A claim for claims sake – Unit Title Disputes

by Matthew Whimp - Morrison Kent

Unit title developments can be fertile ground for (un)neighbourly disputes, some more trivial than others. A recent High Court decision (Body Corporate 375933 v Tenancy Tribunal & Anor [2017] NZHC 1619) has clarified the threshold for bringing a claim to the Tenancy Tribunal. Simply put, the claim must not be moot. If a moot claim – i.e. one where there’s no actual live controversy having real consequences for one or both parties – is brought against you, then you can argue that such a moot point cannot be heard by the Tribunal. For it is now clear that the Tribunal doesn’t have jurisdiction to decide on moot claims.

The case is a useful example for Bodies Corporate or others that find themselves facing an essentially pointless conflict. If this sounds like you, read on to get a sense of whether you’re in a similar position and so can put the moot matter to bed.

The moot point

The initial dispute brought before the Tenancy Tribunal was between a Body Corporate and a former owner of one of the units in the unit title complex. The former owner complained that new rules of the Body Corporate about residential subletting rights and emergency access to apartments were ultra vires, and that the special general meeting at which the rules were passed was invalidly convened. However, the former owner’s unit was subject to an unconditional sale and purchase agreement prior to the special general meeting and the sale was completed before the Tenancy Tribunal hearing. This meant that the rules could not affect the former owner as it had no interest in the unit, and so the relief sought would not benefit it. Essentially, it was a moot point.

The Tenancy Tribunal’s error

Nevertheless, the former owner brought its complaint to the Tenancy Tribunal and the Tribunal ruled that it had jurisdiction to hear its application. The Tribunal found this because section 171 of the Unit Titles Act states that a “former owner” may bring a claim to the Tenancy Tribunal and dismissed the Body Corporate’s argument that the claim was moot and couldn’t be heard.

The Body Corporate then brought judicial review proceedings to the High Court to challenge this decision. The question was whether the Tenancy Tribunal had jurisdiction to decide on moot claims. If not, then the High Court could order that the Tribunal’s decision be set aside.

At the High Court hearing, both parties seemed to accept that the point was moot. The High Court held that the Tenancy Tribunal erred in failing to consider mootness as a separate issue to standing. So although “former owners” can bring claims to the Tribunal per section 171 of the Act, the Tribunal must also consider whether those claims are moot and then whether it can rule on them.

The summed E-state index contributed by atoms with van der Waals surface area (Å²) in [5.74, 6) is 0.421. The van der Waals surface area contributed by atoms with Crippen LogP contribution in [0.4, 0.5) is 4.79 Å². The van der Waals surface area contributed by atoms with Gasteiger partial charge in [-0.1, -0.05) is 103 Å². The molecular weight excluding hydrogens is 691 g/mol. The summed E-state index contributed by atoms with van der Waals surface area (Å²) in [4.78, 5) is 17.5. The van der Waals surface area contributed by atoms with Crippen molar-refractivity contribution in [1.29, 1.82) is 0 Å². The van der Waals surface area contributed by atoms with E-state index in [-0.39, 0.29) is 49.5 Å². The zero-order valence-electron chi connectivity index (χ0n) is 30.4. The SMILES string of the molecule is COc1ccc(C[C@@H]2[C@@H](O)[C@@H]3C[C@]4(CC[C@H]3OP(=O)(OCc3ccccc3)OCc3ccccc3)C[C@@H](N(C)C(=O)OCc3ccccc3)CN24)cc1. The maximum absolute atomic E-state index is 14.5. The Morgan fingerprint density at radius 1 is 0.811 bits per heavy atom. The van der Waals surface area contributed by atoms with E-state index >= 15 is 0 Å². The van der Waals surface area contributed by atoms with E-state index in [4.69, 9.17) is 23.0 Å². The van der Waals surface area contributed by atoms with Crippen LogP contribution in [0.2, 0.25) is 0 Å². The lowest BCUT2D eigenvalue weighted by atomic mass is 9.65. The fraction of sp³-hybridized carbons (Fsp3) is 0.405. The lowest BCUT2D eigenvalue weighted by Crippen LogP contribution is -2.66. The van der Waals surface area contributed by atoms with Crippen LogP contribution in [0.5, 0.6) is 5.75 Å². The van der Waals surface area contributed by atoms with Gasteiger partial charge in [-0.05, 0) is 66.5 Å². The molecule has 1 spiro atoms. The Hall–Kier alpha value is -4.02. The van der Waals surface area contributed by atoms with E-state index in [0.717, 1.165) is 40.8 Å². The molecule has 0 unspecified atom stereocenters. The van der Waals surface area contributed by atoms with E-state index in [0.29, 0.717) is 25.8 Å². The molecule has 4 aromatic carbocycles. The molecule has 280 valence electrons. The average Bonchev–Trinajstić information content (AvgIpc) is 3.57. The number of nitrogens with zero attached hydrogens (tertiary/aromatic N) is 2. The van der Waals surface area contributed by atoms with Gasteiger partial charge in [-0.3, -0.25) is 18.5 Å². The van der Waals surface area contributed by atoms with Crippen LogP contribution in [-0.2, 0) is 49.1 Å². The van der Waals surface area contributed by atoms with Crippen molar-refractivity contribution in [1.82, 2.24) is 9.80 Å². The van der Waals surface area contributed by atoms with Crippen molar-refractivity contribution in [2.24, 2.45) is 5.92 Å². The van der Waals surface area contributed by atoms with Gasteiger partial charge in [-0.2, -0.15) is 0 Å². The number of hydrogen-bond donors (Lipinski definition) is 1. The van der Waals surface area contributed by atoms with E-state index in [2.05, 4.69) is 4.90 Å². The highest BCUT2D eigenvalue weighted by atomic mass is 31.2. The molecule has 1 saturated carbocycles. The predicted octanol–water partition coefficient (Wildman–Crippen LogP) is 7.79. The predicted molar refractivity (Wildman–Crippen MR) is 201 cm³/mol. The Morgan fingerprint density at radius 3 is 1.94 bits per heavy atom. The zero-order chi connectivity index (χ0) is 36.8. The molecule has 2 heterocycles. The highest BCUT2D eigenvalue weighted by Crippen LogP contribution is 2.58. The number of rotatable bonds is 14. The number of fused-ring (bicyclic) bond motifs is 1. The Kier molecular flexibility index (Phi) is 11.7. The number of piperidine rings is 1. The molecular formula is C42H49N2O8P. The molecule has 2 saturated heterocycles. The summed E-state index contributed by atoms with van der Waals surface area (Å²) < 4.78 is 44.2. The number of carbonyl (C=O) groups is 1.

The High Court’s clarification

The High Court described mootness as a “general principle of the common law”. It arises because courts exist to resolve actual and live controversies. Higher courts have refused to decide on moot cases in the past for that reason. In light of this, Williams J considered that as a starting point, in general, courts will not hear moot cases, and that the Tribunal was also bound to follow this principle. This makes sense because the Tribunal ought to spend its time hearing actual controversies and respondents should not have to defend fruitless claims.

To complicate matters, appellate courts (the High Court, Court of Appeal and Supreme Court) have from time-to-time heard moot cases. Courts have discretion to hear moot cases where there are exceptional circumstances and issues of public interest. Naturally, the former owner argued that its claims should fall into this category and should be heard even though they are moot. However, there is a high bar to be met before courts will rule on moot cases. One example is where the Supreme Court decided to rule on a moot issue of providing jury vetting information to the defence when it had been seen by the Crown. The outcome of that case would “potentially concern[…] every criminal jury trial” and so it was worthwhile for the Court to provide an opinion to shape the law. The claims brought by the former owner in this case were not of the same widespread public importance as that.

But more importantly, Williams J considered that the exception where appellate courts have discretion to hear moot cases cannot apply to tribunals. Tribunals cannot declare the law and so there would be no advisory purpose in a tribunal deciding a moot case. Therefore, the Tenancy Tribunal’s ruling on these moot issues was set aside and the Body Corporate awarded costs.

To summarise – in general, moot points will not be heard at tribunals or courts, subject only to the narrow exception where an appellate court is confronted with an issue of great public importance.

What this means for you

Think about whether your dispute is one where there’s no real live controversy to be resolved and parties with nothing to be gained from any resolution. If so, then such claims will likely not be heard by courts or tribunals. This means that respondents, such as Bodies Corporate or unit owners, should be saved from defending pointless claims at their expense.

If you would like any further information or advice please contact either the article author:  Matthew Whimp or the Morrison Kent Wellington office (04) 472-0020.



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